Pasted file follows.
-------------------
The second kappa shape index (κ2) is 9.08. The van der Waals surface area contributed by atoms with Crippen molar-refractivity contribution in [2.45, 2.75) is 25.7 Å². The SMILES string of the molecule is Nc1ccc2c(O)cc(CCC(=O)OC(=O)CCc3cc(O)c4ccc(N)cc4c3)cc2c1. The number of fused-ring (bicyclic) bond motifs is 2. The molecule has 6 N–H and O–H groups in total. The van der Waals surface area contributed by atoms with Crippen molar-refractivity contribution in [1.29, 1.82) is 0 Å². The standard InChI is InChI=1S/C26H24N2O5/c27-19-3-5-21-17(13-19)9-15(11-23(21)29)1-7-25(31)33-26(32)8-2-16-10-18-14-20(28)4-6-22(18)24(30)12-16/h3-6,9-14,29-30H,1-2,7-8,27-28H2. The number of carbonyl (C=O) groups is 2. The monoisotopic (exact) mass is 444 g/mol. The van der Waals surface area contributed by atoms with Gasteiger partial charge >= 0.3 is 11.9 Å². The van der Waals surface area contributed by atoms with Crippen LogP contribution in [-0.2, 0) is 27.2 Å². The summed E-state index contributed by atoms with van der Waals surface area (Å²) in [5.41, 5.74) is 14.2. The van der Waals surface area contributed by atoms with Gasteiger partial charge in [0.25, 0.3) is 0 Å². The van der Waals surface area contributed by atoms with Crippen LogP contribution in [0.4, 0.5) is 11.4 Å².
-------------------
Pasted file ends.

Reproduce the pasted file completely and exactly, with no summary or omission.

The second kappa shape index (κ2) is 9.08. The van der Waals surface area contributed by atoms with Crippen molar-refractivity contribution in [2.45, 2.75) is 25.7 Å². The SMILES string of the molecule is Nc1ccc2c(O)cc(CCC(=O)OC(=O)CCc3cc(O)c4ccc(N)cc4c3)cc2c1. The number of fused-ring (bicyclic) bond motifs is 2. The molecule has 6 N–H and O–H groups in total. The van der Waals surface area contributed by atoms with Crippen molar-refractivity contribution in [1.29, 1.82) is 0 Å². The standard InChI is InChI=1S/C26H24N2O5/c27-19-3-5-21-17(13-19)9-15(11-23(21)29)1-7-25(31)33-26(32)8-2-16-10-18-14-20(28)4-6-22(18)24(30)12-16/h3-6,9-14,29-30H,1-2,7-8,27-28H2. The number of carbonyl (C=O) groups is 2. The monoisotopic (exact) mass is 444 g/mol. The van der Waals surface area contributed by atoms with Gasteiger partial charge >= 0.3 is 11.9 Å². The van der Waals surface area contributed by atoms with Crippen LogP contribution in [-0.2, 0) is 27.2 Å². The summed E-state index contributed by atoms with van der Waals surface area (Å²) in [5.41, 5.74) is 14.2. The van der Waals surface area contributed by atoms with Gasteiger partial charge in [0.25, 0.3) is 0 Å². The van der Waals surface area contributed by atoms with Crippen LogP contribution in [0.4, 0.5) is 11.4 Å².